Students mobilize to help Owego flood victims
Cornell Chronicle — The biggest concern for Kaitlin Hardy '12 on September 24 was finishing a paper on time. One day later, she had a different perspective on what a real problem is. She was one of 23 Cornell students who spent their Sunday helping residents of Owego, New York, who are still reeling from the destruction left by Tropical Storm Lee in early September.
Heavy rainfall caused the Susquehanna River and nearby creeks to overflow their banks, and floods damaged or destroying 1,200 of the area's 1,400 homes. There could be $100 million in damage to public and private property across the county, the Elmira Star Gazette reported on September 17. "It was devastating," said Hardy. "The entire town is shut down, all of the stores along the main drag were closed and without electricity, the streets are lined with debris, and people are struggling to gut their homes. People lost their possessions, homes, and livelihood. Many people living in Owego are not planning on coming back. "I feel like a lot of us spend most of our time living in a 'Cornell bubble,'" she added. "Owego is only about half an hour away, and most of us here go about our day without even realizing how desperate of a situation this entire town is in."
Hardy and other volunteers helped an older gentleman clear wood out of his backyard and gut his home, she said. The first floors of nearly all houses were under water and now have black mold. "We had to remove drywall, insulation, carpeting, and most of the framing," she said. "This man was so upbeat and positive despite his entire home being ruined. He had lost almost all of his possessions. The insulation that we removed from the ceiling was still soaked through."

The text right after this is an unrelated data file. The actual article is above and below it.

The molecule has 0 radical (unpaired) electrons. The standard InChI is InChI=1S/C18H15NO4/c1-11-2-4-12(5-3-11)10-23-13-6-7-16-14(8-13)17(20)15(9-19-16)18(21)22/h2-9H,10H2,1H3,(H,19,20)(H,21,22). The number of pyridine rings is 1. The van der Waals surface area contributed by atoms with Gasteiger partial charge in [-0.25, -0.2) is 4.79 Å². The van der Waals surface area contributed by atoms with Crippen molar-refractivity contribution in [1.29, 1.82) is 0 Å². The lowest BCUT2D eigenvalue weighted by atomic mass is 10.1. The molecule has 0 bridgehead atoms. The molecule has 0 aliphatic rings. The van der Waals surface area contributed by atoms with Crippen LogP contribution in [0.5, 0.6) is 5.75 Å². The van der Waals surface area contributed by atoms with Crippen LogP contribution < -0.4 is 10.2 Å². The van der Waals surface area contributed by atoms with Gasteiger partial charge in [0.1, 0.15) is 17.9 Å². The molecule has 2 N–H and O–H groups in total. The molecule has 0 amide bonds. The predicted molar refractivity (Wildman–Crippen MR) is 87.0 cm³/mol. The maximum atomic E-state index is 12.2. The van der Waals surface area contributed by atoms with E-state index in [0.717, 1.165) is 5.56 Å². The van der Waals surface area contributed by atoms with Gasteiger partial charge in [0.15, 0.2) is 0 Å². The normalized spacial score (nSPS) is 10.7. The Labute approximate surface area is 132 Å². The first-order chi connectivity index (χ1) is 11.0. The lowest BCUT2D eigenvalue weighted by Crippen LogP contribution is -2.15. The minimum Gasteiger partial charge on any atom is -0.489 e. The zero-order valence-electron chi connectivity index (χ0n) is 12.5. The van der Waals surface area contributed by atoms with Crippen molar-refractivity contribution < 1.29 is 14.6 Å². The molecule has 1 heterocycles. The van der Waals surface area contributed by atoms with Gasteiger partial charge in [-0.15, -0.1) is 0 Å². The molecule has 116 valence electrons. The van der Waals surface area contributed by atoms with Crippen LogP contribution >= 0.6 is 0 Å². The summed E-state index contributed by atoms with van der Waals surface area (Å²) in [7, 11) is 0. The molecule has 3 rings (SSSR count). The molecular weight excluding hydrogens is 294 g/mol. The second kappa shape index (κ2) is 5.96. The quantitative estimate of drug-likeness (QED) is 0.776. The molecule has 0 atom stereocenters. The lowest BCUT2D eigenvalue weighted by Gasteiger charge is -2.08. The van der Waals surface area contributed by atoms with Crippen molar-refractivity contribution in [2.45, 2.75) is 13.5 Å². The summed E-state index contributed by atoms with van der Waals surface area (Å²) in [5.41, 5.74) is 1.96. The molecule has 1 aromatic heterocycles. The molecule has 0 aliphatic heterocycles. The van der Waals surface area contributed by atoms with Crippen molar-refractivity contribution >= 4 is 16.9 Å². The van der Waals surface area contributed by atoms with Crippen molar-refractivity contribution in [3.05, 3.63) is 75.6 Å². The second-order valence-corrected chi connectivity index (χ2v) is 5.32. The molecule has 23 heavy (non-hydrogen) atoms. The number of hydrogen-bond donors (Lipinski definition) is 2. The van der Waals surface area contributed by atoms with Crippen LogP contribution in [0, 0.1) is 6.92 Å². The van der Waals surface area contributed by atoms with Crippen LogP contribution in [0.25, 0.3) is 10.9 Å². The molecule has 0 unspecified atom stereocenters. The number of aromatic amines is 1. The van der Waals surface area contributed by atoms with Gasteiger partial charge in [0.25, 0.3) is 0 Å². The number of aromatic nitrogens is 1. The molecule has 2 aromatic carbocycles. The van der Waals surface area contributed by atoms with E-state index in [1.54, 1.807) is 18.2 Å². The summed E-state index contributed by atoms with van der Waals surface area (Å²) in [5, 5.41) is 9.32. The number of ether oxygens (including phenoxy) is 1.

The students helped with a variety of tasks, from getting a homeless shelter ready to open, to organizing clothing and cleaning supplies at a temporary central distribution center. Students in the Department of City and Regional Planning are coordinating survey mapping systems to obtain information about residents' most pressing needs, which will help organizers place volunteers more efficiently.
Joyce Muchan, assistant director of student programs at Cornell's Public Service Center, will continue to help coordinate with Owego officials and individual volunteers and Cornell student groups to make the best use of the young people's energy and abilities. The Cornell organizations range from the Cornell Public Service Center to the women's gymnastics team, Black Students United, and the Interfraternity Council. "Everyone at Cornell is busy, and I'm not trying to take away from that or say that school isn't stressful, or even that students here aren't dealing with a lot of heavy issues on a daily basis," Hardy said. "But I do wish people could see the devastation taking place just 30 minutes from school."
There's still plenty of work to do, Muchan said. "It's an aged community, and many people don't have the capability to move large debris," she said. And their houses will need plumbing, electrical work, and painting to make them habitable. "Winter is close," she pointed out. To volunteer, contact the Public Service Center at (607) 255-8851.
By Susan Kelley